As part of the Being Human Festival, British History Online (BHO), Senate House Library (SHL) and Victoria County History (VCH) will be leading two simultaneous Wikipedia edit-a-thons in London and Leicester on 21 November. An edit-a-thon is an event where editors get together to write or improve articles centred on a specific topic. We will provide training in editing Wikipedia and no prior experience is necessary. The theme of our edit-a-thons will be local history, which will involve both editing articles about particular places, but also editing articles about the practice of local history in the UK.
The idea to have a local history Wikipedia edit-a-thon first occurred to us when we had a Wikipedia training session at the IHR way back in March. Our trainer was Edwardx (who conveniently will also be the London trainer for this coming edit-a-thon) and during our session we were amazed at how easy the process of editing and improving Wikipedia articles was after a little bit of training. Jessica Davies and Rebecca Read from VCH were thinking of ways they could improve articles about various aspects of local history, and I was thinking about how to encourage more editors to consult BHO since Wikipedia encourages citing online, accessible materials where possible. Following the session, the three of us agreed that the theme of local history would an interesting one for an edit-a-thon. We envisioned local historians, Wikipedia editors, students and academics all coming together and learning from each other. The Being Human Festival, with its focus on the humanities’ ability to inspire and enrich our everyday lives, seemed like a natural fit for the event we were dreaming up. Jordan Landes, the history librarian at SHL, had organised the initial training for us and kindly offered to help facilitate the edit-a-thon. Soon we were partnering with a team in Leicester, and taking the edit-a-thon beyond our immediate vicinity and bringing it to a national scale.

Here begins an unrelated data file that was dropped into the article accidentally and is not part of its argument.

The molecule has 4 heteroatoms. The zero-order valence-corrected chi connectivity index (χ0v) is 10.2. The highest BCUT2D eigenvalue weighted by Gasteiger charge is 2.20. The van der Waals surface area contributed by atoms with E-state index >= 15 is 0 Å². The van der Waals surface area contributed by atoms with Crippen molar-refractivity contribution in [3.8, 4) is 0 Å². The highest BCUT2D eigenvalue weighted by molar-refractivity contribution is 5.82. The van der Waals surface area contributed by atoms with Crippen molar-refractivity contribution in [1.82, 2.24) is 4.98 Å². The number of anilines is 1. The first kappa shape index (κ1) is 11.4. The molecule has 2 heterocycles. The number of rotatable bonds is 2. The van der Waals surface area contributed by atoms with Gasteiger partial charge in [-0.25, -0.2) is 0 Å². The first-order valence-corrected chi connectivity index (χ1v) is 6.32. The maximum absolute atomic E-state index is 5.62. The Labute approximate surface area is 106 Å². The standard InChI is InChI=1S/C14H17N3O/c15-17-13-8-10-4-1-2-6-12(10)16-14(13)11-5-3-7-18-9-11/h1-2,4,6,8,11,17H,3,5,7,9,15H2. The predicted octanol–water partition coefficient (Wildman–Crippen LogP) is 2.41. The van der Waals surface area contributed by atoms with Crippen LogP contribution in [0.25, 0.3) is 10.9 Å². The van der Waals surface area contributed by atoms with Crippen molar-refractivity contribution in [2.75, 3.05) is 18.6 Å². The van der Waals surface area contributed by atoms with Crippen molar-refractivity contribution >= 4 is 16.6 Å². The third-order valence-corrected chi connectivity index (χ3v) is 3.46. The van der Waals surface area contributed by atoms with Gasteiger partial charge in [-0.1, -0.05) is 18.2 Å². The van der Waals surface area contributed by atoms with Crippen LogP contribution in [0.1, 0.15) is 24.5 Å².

We’ll admit we were slightly stumped about whether our events would relate to this year’s Being Human Festival theme, “Hidden and Revealed.” But we quickly realised that the goal of revealing is already behind the work that we do.
We believe local history should be cared for and preserved in archives, but it should not remain there. It is our communal responsibility to study history, to learn from it and to share it. With the VCH volumes, authors comb local archives and untangle the history of places in order to present those histories to the public in the form of the VCH red books. What is that if not a process of revelation? They take something that might not be hidden per se but rather, difficult to access, and reveal the history of a parish, a hundred, or a county in a clear, encyclopaedic format.
Similarly, by digitising the red books, BHO further reveals these histories by allowing VCH texts to be freely accessible from anywhere in the world. One of my responsibilities at BHO is to manage our email account, and I love receiving emails like the one from the Australian woman who found the history of the small village where her great-grandmother was born, or from the mayor who learned new things about his own town, or from the homeowners who discovered the rich history of the place where they live, or from the elderly man who is brought back to his schooldays. To all those people and many more, uncovering the history of where they come from is nothing short of a revelation.
And finally, Wikipedia—one of the most visited websites in the world—is driven by a desire to make human knowledge accessible to everyone. Wikipedia relies on source material like VCH, and BHO content is already heavily cited across the site. Wikipedia democratises the construction of knowledge by allowing articles to be edited by anyone from anywhere in the world.
So to us, the revelation of the hidden is about understanding the history of where we come from and sharing that with each other. Our goal in these events is for everyone to feel like they can participate in the creation of their own history. One thing I have learned since being at BHO is that British history is never only British; and local history is never only local. We are connected on a global level and we share a global history, which might begin with the local but it never stays there.
Follow the edit-a-thons on Twitter with the hashtag #revealinglocal.
This post has been edited since a third event in Gloucester has been cancelled.